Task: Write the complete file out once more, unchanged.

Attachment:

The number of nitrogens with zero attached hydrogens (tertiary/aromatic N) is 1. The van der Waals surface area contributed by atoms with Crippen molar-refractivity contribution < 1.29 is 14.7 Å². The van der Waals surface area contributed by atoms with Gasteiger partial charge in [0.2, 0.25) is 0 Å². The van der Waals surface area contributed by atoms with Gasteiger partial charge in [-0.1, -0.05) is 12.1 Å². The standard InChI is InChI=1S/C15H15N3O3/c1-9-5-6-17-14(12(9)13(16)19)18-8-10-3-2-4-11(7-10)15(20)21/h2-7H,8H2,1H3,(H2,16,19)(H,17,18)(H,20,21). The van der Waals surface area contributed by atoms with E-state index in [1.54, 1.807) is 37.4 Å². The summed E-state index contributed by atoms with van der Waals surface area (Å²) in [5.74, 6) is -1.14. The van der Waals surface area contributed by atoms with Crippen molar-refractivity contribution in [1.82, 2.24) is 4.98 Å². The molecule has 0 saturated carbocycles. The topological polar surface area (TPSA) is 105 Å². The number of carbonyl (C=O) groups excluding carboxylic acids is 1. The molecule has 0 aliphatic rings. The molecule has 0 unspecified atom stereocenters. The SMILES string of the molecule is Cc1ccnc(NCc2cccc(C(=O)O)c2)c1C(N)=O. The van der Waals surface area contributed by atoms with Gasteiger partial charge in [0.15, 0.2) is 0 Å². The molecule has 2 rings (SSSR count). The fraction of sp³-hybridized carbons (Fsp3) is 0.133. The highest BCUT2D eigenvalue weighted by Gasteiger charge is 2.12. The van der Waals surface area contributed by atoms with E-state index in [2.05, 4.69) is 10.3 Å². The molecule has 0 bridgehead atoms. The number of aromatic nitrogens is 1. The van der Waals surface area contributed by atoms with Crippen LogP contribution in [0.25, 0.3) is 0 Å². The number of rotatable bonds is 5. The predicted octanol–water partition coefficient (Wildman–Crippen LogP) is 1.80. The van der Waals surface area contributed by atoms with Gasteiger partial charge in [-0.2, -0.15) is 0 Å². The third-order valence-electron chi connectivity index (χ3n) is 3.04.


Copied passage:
The number of nitrogens with zero attached hydrogens (tertiary/aromatic N) is 1. The van der Waals surface area contributed by atoms with Crippen molar-refractivity contribution < 1.29 is 14.7 Å². The van der Waals surface area contributed by atoms with Gasteiger partial charge in [0.2, 0.25) is 0 Å². The van der Waals surface area contributed by atoms with Gasteiger partial charge in [-0.1, -0.05) is 12.1 Å². The standard InChI is InChI=1S/C15H15N3O3/c1-9-5-6-17-14(12(9)13(16)19)18-8-10-3-2-4-11(7-10)15(20)21/h2-7H,8H2,1H3,(H2,16,19)(H,17,18)(H,20,21). The van der Waals surface area contributed by atoms with E-state index in [1.54, 1.807) is 37.4 Å². The summed E-state index contributed by atoms with van der Waals surface area (Å²) in [5.74, 6) is -1.14. The van der Waals surface area contributed by atoms with Crippen molar-refractivity contribution in [1.82, 2.24) is 4.98 Å². The molecule has 0 saturated carbocycles. The topological polar surface area (TPSA) is 105 Å². The number of carbonyl (C=O) groups excluding carboxylic acids is 1. The molecule has 0 aliphatic rings. The molecule has 0 unspecified atom stereocenters. The SMILES string of the molecule is Cc1ccnc(NCc2cccc(C(=O)O)c2)c1C(N)=O. The van der Waals surface area contributed by atoms with Gasteiger partial charge in [0.15, 0.2) is 0 Å². The molecule has 2 rings (SSSR count). The fraction of sp³-hybridized carbons (Fsp3) is 0.133. The highest BCUT2D eigenvalue weighted by Gasteiger charge is 2.12. The van der Waals surface area contributed by atoms with E-state index in [2.05, 4.69) is 10.3 Å². The molecule has 0 bridgehead atoms. The number of aromatic nitrogens is 1. The van der Waals surface area contributed by atoms with Crippen LogP contribution in [0.25, 0.3) is 0 Å². The number of rotatable bonds is 5. The predicted octanol–water partition coefficient (Wildman–Crippen LogP) is 1.80. The van der Waals surface area contributed by atoms with Gasteiger partial charge in [-0.2, -0.15) is 0 Å². The third-order valence-electron chi connectivity index (χ3n) is 3.04.